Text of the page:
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We are recyclaholics here at PJ-we believe that being mindful of our day to day actions such as recycling whenever and wherever possible, turning off lights, not over filling the kettle, and being conscious of water and electricity usage will achieve much more than stopping eating beef.

I'm forever collecting disgarded newspapers from trains to use instead of polystyrene packing, asking friends for bottles and jars for our creatiosn, and the first olace I go to when i get o a garden centre is the skip-you would not believe what they throw away! Supermarkets are even worse...happy to condem Orchids to a land fill rather than sell them off cheap, even at cost....but this is the western way.

 We try to take it a step further-what if we could save the energy needed to process these materials and make a product to save anther being made? This is what we have done in our Inebriated Orchid range, with wine bottle vases, and our Sandpit range with second life palette wood. Not only are they functional, and eco-friendly, but we thing they look pretty cool too!

 Don't expect our products to be regular, generic and identical pieces, or our packaging to be brand new perfectly pressed 24hr life-span cardboard boxes....we ask other shops for their old boxes, and use newspaper to pack. Rest assured that we are committed to making sure our creations reach you in pristine condition, but we feel it is steps likes this which have to be taken, and we want to play our part./ Which leads us to our next point;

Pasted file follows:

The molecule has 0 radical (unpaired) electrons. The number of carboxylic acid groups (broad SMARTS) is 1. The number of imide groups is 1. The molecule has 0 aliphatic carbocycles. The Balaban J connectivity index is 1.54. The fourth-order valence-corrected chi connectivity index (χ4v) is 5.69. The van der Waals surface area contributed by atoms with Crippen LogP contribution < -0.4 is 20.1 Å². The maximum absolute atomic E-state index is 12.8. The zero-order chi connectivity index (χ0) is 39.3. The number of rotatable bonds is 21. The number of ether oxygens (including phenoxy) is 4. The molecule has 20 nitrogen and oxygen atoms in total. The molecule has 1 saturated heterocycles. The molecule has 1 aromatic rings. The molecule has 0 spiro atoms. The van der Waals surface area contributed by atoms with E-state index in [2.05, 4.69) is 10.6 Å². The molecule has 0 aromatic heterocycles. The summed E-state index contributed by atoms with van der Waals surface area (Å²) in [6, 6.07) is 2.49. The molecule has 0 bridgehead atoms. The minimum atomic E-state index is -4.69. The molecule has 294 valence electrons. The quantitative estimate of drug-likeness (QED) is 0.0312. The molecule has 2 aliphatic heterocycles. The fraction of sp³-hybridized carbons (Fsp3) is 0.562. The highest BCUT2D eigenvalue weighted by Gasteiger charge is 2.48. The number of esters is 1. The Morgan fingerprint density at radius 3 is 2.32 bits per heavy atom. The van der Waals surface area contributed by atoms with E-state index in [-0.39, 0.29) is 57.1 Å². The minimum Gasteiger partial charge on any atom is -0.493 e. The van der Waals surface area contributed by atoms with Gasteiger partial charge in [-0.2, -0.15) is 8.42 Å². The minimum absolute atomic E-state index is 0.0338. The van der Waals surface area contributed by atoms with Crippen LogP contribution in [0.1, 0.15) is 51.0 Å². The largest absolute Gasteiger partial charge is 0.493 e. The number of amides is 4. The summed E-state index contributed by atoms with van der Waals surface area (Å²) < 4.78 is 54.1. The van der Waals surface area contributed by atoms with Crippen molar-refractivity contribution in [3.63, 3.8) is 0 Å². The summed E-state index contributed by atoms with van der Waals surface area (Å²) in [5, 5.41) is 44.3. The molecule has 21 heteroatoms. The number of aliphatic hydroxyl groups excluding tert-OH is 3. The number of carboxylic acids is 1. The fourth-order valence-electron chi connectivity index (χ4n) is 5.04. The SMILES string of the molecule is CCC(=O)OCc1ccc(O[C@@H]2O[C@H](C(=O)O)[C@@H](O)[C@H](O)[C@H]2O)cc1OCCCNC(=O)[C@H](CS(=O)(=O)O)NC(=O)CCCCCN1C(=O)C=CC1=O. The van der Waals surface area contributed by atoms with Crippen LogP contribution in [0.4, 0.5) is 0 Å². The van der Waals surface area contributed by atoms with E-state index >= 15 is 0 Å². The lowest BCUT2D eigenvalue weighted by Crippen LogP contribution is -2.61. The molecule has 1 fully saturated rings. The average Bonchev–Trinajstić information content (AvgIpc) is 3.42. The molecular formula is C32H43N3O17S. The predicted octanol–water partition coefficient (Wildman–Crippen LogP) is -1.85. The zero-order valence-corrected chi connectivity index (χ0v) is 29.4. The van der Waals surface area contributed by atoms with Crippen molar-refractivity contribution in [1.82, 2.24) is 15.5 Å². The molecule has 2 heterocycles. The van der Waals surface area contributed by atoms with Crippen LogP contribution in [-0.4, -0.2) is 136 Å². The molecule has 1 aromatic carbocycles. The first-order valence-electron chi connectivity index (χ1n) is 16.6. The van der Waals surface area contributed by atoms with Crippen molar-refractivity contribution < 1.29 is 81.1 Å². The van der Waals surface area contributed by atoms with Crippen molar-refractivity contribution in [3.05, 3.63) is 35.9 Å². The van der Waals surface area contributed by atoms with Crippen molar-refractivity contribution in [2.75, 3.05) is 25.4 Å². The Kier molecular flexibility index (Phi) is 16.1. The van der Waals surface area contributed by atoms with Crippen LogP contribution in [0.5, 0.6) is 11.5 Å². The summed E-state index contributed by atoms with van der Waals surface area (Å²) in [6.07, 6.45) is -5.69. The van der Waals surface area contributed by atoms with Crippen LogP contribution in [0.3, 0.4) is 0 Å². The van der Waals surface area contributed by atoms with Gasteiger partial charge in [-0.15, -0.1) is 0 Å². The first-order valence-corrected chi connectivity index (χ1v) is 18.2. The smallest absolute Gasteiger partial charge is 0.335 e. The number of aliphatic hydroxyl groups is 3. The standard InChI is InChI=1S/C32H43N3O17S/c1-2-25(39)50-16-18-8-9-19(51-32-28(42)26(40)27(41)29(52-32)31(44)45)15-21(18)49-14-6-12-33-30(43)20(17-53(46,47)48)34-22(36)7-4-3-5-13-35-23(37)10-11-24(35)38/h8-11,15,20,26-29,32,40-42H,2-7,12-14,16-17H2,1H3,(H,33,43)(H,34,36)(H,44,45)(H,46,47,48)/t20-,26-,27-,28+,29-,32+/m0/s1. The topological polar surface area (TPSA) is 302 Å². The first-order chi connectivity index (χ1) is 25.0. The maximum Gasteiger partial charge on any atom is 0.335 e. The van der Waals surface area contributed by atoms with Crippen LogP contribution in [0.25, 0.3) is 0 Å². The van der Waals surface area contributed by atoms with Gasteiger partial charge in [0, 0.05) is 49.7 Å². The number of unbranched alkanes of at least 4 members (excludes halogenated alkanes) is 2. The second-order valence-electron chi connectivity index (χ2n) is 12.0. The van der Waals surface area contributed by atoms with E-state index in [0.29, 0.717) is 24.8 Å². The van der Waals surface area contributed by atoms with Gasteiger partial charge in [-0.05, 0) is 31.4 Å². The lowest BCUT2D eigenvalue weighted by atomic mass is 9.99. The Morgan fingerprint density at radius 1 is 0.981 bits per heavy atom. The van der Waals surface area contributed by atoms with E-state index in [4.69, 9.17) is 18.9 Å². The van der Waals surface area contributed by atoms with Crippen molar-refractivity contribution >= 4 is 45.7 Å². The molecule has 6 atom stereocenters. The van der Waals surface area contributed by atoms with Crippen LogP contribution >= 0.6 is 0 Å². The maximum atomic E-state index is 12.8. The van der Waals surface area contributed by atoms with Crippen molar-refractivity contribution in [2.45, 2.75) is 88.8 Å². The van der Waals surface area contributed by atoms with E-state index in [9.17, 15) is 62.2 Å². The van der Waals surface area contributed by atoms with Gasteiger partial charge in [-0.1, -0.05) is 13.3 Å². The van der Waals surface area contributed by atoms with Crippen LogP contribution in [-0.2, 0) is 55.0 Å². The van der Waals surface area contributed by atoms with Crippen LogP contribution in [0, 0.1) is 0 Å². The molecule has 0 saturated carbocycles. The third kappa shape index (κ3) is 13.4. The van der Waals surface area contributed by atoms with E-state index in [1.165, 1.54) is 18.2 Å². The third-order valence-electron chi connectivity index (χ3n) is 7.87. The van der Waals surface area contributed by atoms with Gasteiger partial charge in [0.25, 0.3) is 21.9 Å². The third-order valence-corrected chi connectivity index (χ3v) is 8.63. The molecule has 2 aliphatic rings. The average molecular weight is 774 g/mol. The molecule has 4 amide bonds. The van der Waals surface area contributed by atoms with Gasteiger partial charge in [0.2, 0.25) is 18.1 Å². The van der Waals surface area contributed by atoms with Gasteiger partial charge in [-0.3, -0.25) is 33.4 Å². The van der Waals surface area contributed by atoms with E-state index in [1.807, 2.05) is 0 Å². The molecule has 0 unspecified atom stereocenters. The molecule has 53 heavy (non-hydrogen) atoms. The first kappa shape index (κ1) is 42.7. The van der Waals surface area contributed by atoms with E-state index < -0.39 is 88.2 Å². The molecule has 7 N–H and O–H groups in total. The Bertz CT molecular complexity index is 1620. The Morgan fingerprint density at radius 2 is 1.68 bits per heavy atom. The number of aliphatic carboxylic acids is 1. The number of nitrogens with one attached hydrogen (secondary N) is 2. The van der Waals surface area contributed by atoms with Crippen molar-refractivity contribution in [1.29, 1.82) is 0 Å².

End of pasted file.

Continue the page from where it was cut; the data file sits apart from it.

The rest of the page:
As well as the recycling steps above, we want to encourage, inspire and help you grow your own produce.

The carbon footprint of foods that we could easily grow at home is shocking (not trying to shame you here! We all do it, but wouldn't it be great if we took a bit of time and didn't? And benefited from it too....). The wasteful practices of supermarkets throw away 1000s of tons of unused fruit and vegetables everyday, so by growing our own, not only are we releaving land fills and preventing waste and pollution, we can save money money (imagine buying one mint plant for £2.50 rather than a pack of mint every-time for £1), and benefit from know exactly what has gone into the production of our food...(the term organic is often a bit of a con, as many chemicals are still permitted, but have to be used at a higher dosage  than 'non-organic' chemicals because they aren't as effective). You will also enjoy a superior quality and of flavour and texture as you can pcik your fruit of=r vegetable when it is perfectlky ripe, (instead of being picked green and ripend on the boat) and minimise the time between harvest and pan-this point is very important-as soon as a fruit of vegetable is picked or removed from the earth, it starts to dehydrate and it's chemical structure begginings to change. For example, the difference of a shelf-bought bunch of asparagus and a bunch that you have picked minutes before outting in the pan is remarkable...even the best green grocer can't compete with this!